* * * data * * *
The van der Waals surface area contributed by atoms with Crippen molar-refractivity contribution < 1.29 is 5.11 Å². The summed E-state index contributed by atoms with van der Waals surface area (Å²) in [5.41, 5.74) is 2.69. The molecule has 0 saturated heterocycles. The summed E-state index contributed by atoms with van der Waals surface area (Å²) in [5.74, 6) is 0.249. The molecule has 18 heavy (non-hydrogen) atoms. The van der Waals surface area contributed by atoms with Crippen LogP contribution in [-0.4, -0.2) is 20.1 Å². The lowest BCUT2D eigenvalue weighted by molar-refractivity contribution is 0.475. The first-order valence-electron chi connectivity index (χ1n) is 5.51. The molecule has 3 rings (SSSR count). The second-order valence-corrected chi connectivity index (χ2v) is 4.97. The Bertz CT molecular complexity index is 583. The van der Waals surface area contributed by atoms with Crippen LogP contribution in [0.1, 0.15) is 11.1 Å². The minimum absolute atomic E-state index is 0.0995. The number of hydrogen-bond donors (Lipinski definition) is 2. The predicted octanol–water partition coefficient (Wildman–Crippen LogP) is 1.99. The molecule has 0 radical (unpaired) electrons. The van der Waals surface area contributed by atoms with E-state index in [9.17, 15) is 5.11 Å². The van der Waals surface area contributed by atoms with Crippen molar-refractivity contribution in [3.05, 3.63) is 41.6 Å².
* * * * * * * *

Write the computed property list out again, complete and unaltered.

The van der Waals surface area contributed by atoms with Crippen molar-refractivity contribution < 1.29 is 5.11 Å². The summed E-state index contributed by atoms with van der Waals surface area (Å²) in [5.41, 5.74) is 2.69. The molecule has 0 saturated heterocycles. The summed E-state index contributed by atoms with van der Waals surface area (Å²) in [5.74, 6) is 0.249. The molecule has 18 heavy (non-hydrogen) atoms. The van der Waals surface area contributed by atoms with Crippen LogP contribution in [-0.4, -0.2) is 20.1 Å². The lowest BCUT2D eigenvalue weighted by molar-refractivity contribution is 0.475. The first-order valence-electron chi connectivity index (χ1n) is 5.51. The molecule has 3 rings (SSSR count). The second-order valence-corrected chi connectivity index (χ2v) is 4.97. The Bertz CT molecular complexity index is 583. The van der Waals surface area contributed by atoms with Crippen LogP contribution in [0.1, 0.15) is 11.1 Å². The minimum absolute atomic E-state index is 0.0995. The number of hydrogen-bond donors (Lipinski definition) is 2. The predicted octanol–water partition coefficient (Wildman–Crippen LogP) is 1.99. The molecule has 0 radical (unpaired) electrons. The van der Waals surface area contributed by atoms with E-state index in [9.17, 15) is 5.11 Å². The van der Waals surface area contributed by atoms with Crippen molar-refractivity contribution in [3.05, 3.63) is 41.6 Å².